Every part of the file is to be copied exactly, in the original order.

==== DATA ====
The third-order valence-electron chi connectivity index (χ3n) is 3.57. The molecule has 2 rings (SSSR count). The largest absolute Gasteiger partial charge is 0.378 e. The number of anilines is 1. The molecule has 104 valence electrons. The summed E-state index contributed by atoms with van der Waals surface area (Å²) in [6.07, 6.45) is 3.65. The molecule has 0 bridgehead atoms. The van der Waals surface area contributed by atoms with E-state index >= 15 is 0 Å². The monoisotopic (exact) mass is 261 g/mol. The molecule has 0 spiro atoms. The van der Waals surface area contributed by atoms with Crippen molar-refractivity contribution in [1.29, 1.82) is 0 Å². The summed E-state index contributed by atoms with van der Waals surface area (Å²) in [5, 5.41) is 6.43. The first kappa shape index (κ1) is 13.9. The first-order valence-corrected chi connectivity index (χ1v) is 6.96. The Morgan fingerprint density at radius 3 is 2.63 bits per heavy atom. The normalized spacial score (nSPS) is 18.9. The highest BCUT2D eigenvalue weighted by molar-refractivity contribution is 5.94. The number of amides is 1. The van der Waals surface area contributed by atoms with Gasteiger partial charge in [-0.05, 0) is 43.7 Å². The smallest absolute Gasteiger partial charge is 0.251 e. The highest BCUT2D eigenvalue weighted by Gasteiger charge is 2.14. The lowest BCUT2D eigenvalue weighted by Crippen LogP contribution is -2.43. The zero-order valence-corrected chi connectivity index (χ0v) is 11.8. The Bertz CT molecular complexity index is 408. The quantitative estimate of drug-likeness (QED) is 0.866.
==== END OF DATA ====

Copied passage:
The third-order valence-electron chi connectivity index (χ3n) is 3.57. The molecule has 2 rings (SSSR count). The largest absolute Gasteiger partial charge is 0.378 e. The number of anilines is 1. The molecule has 104 valence electrons. The summed E-state index contributed by atoms with van der Waals surface area (Å²) in [6.07, 6.45) is 3.65. The molecule has 0 bridgehead atoms. The van der Waals surface area contributed by atoms with E-state index >= 15 is 0 Å². The monoisotopic (exact) mass is 261 g/mol. The molecule has 0 spiro atoms. The van der Waals surface area contributed by atoms with Crippen molar-refractivity contribution in [1.29, 1.82) is 0 Å². The summed E-state index contributed by atoms with van der Waals surface area (Å²) in [5, 5.41) is 6.43. The first kappa shape index (κ1) is 13.9. The first-order valence-corrected chi connectivity index (χ1v) is 6.96. The Morgan fingerprint density at radius 3 is 2.63 bits per heavy atom. The normalized spacial score (nSPS) is 18.9. The highest BCUT2D eigenvalue weighted by molar-refractivity contribution is 5.94. The number of amides is 1. The van der Waals surface area contributed by atoms with Gasteiger partial charge in [-0.05, 0) is 43.7 Å². The smallest absolute Gasteiger partial charge is 0.251 e. The highest BCUT2D eigenvalue weighted by Gasteiger charge is 2.14. The lowest BCUT2D eigenvalue weighted by Crippen LogP contribution is -2.43. The zero-order valence-corrected chi connectivity index (χ0v) is 11.8. The Bertz CT molecular complexity index is 408. The quantitative estimate of drug-likeness (QED) is 0.866.